Viz & "beginner" questions about Edmonds

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Viz & "beginner" questions about Edmonds

Post by mcereghino » Fri Oct 02, 2020 11:38 am

Hello! Completely new to this forum! I live in Astoria, OR, and my brother and I are "relatively" new divers and would like to try out the Edmonds Underwater Park. It seemed like a decent place for us to get our feet wet with the NW diving. Both of us are ready for the "cold" part, but we have a couple of other questions, and I'm not sure where to go for the answers! It's going to take us over 3 hours to drive up that way, so I wanted to find out before we actually make the trek. Here goes:

1) Does anyone know the visibility right now? I can't seem to find a "report" anywhere.
2) Is it an okay spot to try during an incoming tide?
3) Is there another "beginner" type spot that you would recommend instead?

Any info that you have is appreciated. I don't want to wait for our next trip to the Keys or the tropics to dive...but the only Puget Sound diving I've done is on my Open Water training. Thank You!

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Re: Viz & "beginner" questions about Edmonds

Post by YellowEye » Fri Oct 02, 2020 12:01 pm

1) I haven't been to Edmonds lately but I would suspect viz would be fine. Other spots around the sound have been fine.
2) I'd avoid strong floods, or diving near the ferry during a flood. Likely you should be fine as long as its a mild flood. Feel it out and "hide" from the current behind some structure if its pushing you. If in doubt, bail out. When are you going? With that info, we can better comment. Watch for wind as well
3) Edmonds can be a good place for beginners because it's shallow. This forces you to get to practice your drysuit well. At the same time it can be a long swim, some experience with a compass is recommended and it can have current. Other intro places are cove2, redondo (avoid large ebbs) or sund rock.

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Re: Viz & "beginner" questions about Edmonds

Post by Sharkb8 » Fri Oct 02, 2020 2:05 pm

What dates are you planning on coming up? As YellowEye said, the vis is probably fine these days. One piece of advice is to time your 1st dive near high tide at the tail end of the flood. Edmonds is pretty shallow and the vis will be the best at high tide. I avoid diving there on low minus tides as you have to walk out a ways in the mud and the vis is terrible. I've occasionally noticed some current on bigger exchanges but it's never been enough to affect the diving other than being slightly annoying if you're going into it. Edmonds is one of the best beginner sites imho because it's pretty safe (as long as you don't swim south into the ferry lane....) and there is a large amount of easy stuff to see. It was my very first dive outside of open water class and I was pretty much hooked after that.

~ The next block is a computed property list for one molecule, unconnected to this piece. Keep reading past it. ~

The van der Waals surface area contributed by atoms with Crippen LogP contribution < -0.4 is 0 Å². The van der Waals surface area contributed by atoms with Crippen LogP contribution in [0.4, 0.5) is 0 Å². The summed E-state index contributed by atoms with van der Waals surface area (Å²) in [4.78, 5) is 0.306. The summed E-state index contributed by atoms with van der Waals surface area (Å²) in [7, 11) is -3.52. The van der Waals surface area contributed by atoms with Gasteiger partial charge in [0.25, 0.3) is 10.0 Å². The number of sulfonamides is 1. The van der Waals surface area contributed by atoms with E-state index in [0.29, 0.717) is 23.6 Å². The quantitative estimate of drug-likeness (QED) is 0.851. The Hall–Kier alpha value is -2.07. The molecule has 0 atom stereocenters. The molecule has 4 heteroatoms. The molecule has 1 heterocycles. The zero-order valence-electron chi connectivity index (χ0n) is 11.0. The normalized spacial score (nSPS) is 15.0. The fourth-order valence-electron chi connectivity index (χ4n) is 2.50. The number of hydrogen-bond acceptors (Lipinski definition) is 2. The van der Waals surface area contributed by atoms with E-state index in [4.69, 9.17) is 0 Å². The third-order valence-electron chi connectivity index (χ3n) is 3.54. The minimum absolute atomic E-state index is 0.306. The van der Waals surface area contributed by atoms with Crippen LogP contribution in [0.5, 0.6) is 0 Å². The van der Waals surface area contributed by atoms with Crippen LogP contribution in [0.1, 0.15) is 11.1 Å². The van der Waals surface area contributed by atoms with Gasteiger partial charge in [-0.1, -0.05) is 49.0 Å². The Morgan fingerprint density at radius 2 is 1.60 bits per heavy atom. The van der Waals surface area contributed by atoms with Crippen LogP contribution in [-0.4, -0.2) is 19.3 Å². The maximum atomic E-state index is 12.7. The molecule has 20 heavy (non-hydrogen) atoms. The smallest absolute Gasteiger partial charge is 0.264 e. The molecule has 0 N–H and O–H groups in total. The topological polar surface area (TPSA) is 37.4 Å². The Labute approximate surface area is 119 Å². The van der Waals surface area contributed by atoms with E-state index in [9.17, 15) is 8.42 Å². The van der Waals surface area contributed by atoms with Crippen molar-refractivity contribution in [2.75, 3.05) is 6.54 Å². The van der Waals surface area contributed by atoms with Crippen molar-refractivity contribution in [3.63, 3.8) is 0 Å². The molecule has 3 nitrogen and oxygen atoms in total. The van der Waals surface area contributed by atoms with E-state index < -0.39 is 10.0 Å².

One other piece of advice is to bring a compass and know how to use it. The site is set up with ropes to follow on the bottom, but it's so flat it's easy to get disoriented as to what direction you are heading. If you start getting low on air and haven't been heading back east towards the beach it can be a long tiring swim back on the surface.

My favorite easy route to show newer divers is to surface swim out along the south side of the jetty heading west to the nearest buoy. It takes between 15 and 20 min usually at a slow pace. The buoy line is anchored at the start of the Jetty Way rope on the bottom. Drop down to that rope and follow it west, exploring the features you come across. The ropes tend to get buried in seaweed and are hard to follow so your compass will be handy. You will pass several attractions where there will be a north-south rope line crossing. Sometimes these are hard to notice but they are there. After 3 of them you will come to a north-south line running though some plastic milk crates. Here turn to the north and you can then explore the cathedrals area just to the west which is awesome. For the return trip, either retrace your steps and follow jetty way east, or keep heading north to the next east-west rope line. This is cathedral way and there are some nice things to see along your way back. Also keep in mind that both east-west rope lines end well before the beach. I like diving more then swimming so when you reach the end and if you have some air left, keep swimming east to southeast following your compass and you'll end up back at the parking lot. It gets shallow so your safety stop will be cleared and your last couple hundred psi (before 500) should be enough to get you home. The surface is close too so you have a nice safety net at the end of the dive to enjoy yourself and relax.

Edmonds is a big site and there are some large distances to cover between lines when exploring the west and north areas of the park. There is enough to see in the jetty way and cathedral way areas to keep you busy for many dives. When you're air consumption, navigation and dive awareness starts to improve you can start venturing further out. Enjoy and report back on how it went!
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Re: Viz & "beginner" questions about Edmonds

Post by H20doctor » Tue Oct 06, 2020 1:01 pm

right now in the north end .... Viz is 25 feet !!! winter Viz is a commin
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